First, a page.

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Measures to tackle cost of living


Kendy

Measures to tackle cost of living
Prime Minister Mia Amor Mottley. (GP)

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Government is moving to shield Barbadians from high prices.

Delivering the 2022 Financial Statement and Budgetary Proposals in the refurbished House of Assembly in the East Wing of the Parliament Buildings today, Prime Minister Mia Amor Mottley announced measures that should ease the pockets of citizens as global oil, shipping and food prices continue to increase.

Among the measures being implemented are the capping of fuel prices at the pump from midnight Wednesday and temporarily capping freight costs, which should see a reduction in the cost of some food items and consumer goods.

Mottley said her administration understands “the strain Barbadians are facing with higher costs of living”.

We see it, we feel it, and we hear them. Both oil and freight increases are particularly impactful on our consumers because they cannot switch to alternatives overnight”.

Furthermore, with the ongoing war between Russia and the Ukraine threatening to lead to “serious tribulations” in oil and global food prices, food supplies and financing which will have “a profound effect” on Barbadians and the cost of living, the Mottley said Government is committed to doing what is possible for “a nation such as ours”.

She said Govt will “extend the Barbadian shield in a “very carefully targeted way”.

Mottley said that “Government currently needs all the tax revenues it can collect” and “must do so to get back to where we were before COVID”, however, she noted that it does “not need to collect even more revenues from the consumption of oil and freight” before announcing adjustments on value added tax (VAT) at the pump.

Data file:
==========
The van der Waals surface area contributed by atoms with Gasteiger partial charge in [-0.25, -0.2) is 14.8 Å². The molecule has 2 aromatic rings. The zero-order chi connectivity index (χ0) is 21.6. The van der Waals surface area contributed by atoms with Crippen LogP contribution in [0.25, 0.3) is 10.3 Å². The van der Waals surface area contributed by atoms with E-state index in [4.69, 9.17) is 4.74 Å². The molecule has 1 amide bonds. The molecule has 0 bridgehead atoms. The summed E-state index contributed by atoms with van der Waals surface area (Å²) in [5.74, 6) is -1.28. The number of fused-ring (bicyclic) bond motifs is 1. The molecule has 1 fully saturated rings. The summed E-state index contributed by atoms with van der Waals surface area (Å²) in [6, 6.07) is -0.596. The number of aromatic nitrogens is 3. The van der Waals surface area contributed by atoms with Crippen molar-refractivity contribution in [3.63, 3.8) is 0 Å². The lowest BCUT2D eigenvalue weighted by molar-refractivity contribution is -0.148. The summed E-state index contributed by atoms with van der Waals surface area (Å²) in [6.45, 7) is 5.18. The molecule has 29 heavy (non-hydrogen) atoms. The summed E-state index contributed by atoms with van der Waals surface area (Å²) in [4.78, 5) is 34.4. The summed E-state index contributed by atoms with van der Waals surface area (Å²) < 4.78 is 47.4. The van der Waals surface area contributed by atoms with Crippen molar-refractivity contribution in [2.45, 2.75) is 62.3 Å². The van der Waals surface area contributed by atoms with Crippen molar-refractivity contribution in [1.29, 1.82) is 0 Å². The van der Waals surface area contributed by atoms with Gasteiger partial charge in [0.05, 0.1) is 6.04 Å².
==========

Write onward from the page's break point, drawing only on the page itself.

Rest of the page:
“We propose to cap the dollar amount of VAT payable on petrol to 47 cents per litre from the 61 cents and we shall do so effective midnight, Wednesday March 16, initially for six months. I give the House the assurance that at the end of the six months we may well have to look and see what further adjustments have to be made but, in this environment, we have to walk sure footed.

“This means Mr Speaker, once adjusted from midnight Wednesday, Barbadians will see the price of oil at the pump go from $4.13 to $3.99 immediately . . . Similarly, in the case of diesel, we will cap the dollar amount of value added tax payable to 37 cents per litre effective midnight the same Wednesday, March 16 initially for six months.

“This means that the current international prices should bring down the price of a litre of diesel from $3.46 to $3.32 per litre. The Government is effectively transferring 14 cents per litre of gas in VAT revenue and 14 cents per litre of diesel of VAT revenue to the consumers delivering a collective saving to consumers but at the same time costing the government of Barbados $25.2 million in lost revenue.

“This is a lot of money and therefore you would appreciate this is a sacrifice that we have to make for our people. If the war lasts longer or becomes more disruptive and oil prices rise, this transfer of VAT foregone by the Government for the benefit of consumers will equally grow but that which we do not receive we do not miss,” said the Prime Minister.

Mottley, who noted that Barbados “imports nearly everything it consumes, regrettably”, announced that “effective midnight tonight the Government of Barbados will partially shield consumers from the increase freight costs by capping the costs of freight used for the purpose of calculating customs duties at the pre COVID-19 levels of US $7 350 per 20-foot container and US $8 000 for 40-foot containers” for 12 months.

“This means that the Government will forego revenue with respect to the escalation of shipping prices for the next 12 months until March 31, 2023.

It is difficult for us to calculate what the amount will be largely because of the fluidity of imports into the system into the country. These two measures will bring partial, but we believe significant relief, to all Barbadian consumers. This is part of the Barbadian shield,” stated Mottley. (GBM)